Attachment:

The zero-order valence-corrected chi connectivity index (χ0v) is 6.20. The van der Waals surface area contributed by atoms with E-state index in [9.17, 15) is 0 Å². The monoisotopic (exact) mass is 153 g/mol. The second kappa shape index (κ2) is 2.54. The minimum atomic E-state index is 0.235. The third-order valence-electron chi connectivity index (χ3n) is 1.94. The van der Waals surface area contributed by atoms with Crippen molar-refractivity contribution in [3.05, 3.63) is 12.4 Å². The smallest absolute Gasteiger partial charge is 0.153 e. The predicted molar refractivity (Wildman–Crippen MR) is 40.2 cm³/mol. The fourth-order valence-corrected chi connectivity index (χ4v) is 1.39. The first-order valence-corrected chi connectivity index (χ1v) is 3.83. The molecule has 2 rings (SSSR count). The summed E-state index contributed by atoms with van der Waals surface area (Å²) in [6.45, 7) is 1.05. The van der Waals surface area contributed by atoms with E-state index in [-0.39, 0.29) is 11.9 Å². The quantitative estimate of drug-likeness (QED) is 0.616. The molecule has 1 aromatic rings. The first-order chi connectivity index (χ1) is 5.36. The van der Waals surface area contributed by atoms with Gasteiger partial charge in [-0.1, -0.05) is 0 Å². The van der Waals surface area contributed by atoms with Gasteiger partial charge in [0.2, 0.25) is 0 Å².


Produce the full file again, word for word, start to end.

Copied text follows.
The zero-order valence-corrected chi connectivity index (χ0v) is 6.20. The van der Waals surface area contributed by atoms with E-state index in [9.17, 15) is 0 Å². The monoisotopic (exact) mass is 153 g/mol. The second kappa shape index (κ2) is 2.54. The minimum atomic E-state index is 0.235. The third-order valence-electron chi connectivity index (χ3n) is 1.94. The van der Waals surface area contributed by atoms with Crippen molar-refractivity contribution in [3.05, 3.63) is 12.4 Å². The smallest absolute Gasteiger partial charge is 0.153 e. The predicted molar refractivity (Wildman–Crippen MR) is 40.2 cm³/mol. The fourth-order valence-corrected chi connectivity index (χ4v) is 1.39. The first-order valence-corrected chi connectivity index (χ1v) is 3.83. The molecule has 2 rings (SSSR count). The summed E-state index contributed by atoms with van der Waals surface area (Å²) in [6.45, 7) is 1.05. The van der Waals surface area contributed by atoms with E-state index in [-0.39, 0.29) is 11.9 Å². The quantitative estimate of drug-likeness (QED) is 0.616. The molecule has 1 aromatic rings. The first-order chi connectivity index (χ1) is 5.36. The van der Waals surface area contributed by atoms with Gasteiger partial charge in [-0.1, -0.05) is 0 Å². The van der Waals surface area contributed by atoms with Gasteiger partial charge in [0.2, 0.25) is 0 Å².